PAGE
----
British member of parliament was in critical condition after being shot and stabbed in her constituency in northern England on Thursday, British police and media reports said.

Jo Cox, 41, who is a lawmaker for the opposition Labour Party, was attacked as she prepared to hold a meeting with constituents in Birstall near Leeds.

"Utterly shocked by the news of the attack on Jo Cox," Labour Party leader Jeremy Corbyn said on Twitter. "The thoughts of the whole Labour Party are with her and her family at this time."

Prime Minister David Cameron said: "Very concerned about reports Jo Cox has been injured. Our thoughts and prayers are with Jo and her family."

British lawmakers are currently not in parliament ahead of next week's referendum on whether Britain should remain in the European Union.

The campaign for Britain to remain in the bloc said it was suspending campaigning for the day and the "Vote Leave" group said it had also suspended activities from its official touring campaign bus.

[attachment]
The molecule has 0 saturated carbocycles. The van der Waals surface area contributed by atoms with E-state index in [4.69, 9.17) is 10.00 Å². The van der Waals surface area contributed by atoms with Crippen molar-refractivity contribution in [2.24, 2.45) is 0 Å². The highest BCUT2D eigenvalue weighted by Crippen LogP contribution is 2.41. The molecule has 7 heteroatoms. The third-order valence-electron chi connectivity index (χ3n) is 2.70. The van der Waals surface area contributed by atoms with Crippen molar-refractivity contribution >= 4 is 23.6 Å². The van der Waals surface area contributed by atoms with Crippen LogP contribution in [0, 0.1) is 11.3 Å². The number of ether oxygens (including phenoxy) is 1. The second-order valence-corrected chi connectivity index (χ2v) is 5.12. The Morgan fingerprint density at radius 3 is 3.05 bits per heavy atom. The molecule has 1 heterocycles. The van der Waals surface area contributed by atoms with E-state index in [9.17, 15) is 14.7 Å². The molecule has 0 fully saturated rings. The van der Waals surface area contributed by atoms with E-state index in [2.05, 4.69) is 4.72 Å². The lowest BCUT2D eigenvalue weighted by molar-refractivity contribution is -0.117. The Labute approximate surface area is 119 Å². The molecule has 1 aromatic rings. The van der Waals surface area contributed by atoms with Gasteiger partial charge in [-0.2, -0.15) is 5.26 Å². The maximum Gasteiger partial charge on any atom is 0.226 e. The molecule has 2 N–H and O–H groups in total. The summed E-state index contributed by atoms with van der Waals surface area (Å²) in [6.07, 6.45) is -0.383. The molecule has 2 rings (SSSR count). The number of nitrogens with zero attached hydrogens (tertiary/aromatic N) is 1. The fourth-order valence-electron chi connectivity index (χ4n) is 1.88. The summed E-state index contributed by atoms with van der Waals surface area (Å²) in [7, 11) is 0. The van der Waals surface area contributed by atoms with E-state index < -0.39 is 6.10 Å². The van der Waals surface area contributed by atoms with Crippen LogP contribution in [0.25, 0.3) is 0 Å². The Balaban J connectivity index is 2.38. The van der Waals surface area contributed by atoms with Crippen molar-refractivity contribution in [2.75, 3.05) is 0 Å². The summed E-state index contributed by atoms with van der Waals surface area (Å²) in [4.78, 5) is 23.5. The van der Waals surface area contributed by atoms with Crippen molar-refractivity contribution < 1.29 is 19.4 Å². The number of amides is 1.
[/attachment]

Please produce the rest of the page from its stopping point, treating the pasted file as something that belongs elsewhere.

A man in his late 40s to early 50s nearby also suffered slight injuries, police said. BBC radio reported that Cox had been taken by air ambulance to a nearby hospital.

One eyewitness told Sky News that Cox had intervened in a scuffle between two men, one of whom had pulled a gun from a bag which had then been fired twice.

"I saw people rushing down the road towards the library. I came out with a couple of people from the restaurant ... we saw a man wearing a dirty white baseball cap with grey jacket start jostling with somebody," said Hichem Ben-Abdallah.

"All of a sudden this guy pulls a gun ... it looked like a First World War gun or makeshift gun, not the sort of gun you see normally. He fired the first shot then I ran away and then we heard the second shot."

Cox, a Cambridge University graduate, was an aid worker before becoming Labour lawmaker for Batley and Spen in 2015. Known for her work on women's issues, she has worked with several charities